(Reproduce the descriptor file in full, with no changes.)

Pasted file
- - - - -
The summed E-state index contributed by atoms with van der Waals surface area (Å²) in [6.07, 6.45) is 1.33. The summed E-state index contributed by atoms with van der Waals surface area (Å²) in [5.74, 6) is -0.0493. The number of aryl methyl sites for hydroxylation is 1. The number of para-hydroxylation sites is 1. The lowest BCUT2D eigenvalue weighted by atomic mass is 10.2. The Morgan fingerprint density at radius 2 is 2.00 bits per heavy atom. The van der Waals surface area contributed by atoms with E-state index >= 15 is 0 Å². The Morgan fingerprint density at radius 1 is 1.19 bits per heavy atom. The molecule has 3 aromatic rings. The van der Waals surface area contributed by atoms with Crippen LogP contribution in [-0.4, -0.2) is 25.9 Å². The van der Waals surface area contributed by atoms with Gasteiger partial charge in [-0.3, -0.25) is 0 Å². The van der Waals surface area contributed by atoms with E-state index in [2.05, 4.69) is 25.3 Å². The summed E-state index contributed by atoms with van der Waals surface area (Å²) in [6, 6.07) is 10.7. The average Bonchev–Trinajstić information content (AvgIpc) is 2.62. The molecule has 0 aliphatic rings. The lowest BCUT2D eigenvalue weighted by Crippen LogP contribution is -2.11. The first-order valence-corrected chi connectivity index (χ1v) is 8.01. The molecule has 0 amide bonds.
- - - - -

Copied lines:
The summed E-state index contributed by atoms with van der Waals surface area (Å²) in [6.07, 6.45) is 1.33. The summed E-state index contributed by atoms with van der Waals surface area (Å²) in [5.74, 6) is -0.0493. The number of aryl methyl sites for hydroxylation is 1. The number of para-hydroxylation sites is 1. The lowest BCUT2D eigenvalue weighted by atomic mass is 10.2. The Morgan fingerprint density at radius 2 is 2.00 bits per heavy atom. The van der Waals surface area contributed by atoms with E-state index >= 15 is 0 Å². The Morgan fingerprint density at radius 1 is 1.19 bits per heavy atom. The molecule has 3 aromatic rings. The van der Waals surface area contributed by atoms with Crippen LogP contribution in [-0.4, -0.2) is 25.9 Å². The van der Waals surface area contributed by atoms with Gasteiger partial charge in [-0.3, -0.25) is 0 Å². The van der Waals surface area contributed by atoms with E-state index in [2.05, 4.69) is 25.3 Å². The summed E-state index contributed by atoms with van der Waals surface area (Å²) in [6, 6.07) is 10.7. The average Bonchev–Trinajstić information content (AvgIpc) is 2.62. The molecule has 0 aliphatic rings. The lowest BCUT2D eigenvalue weighted by Crippen LogP contribution is -2.11. The first-order valence-corrected chi connectivity index (χ1v) is 8.01. The molecule has 0 amide bonds.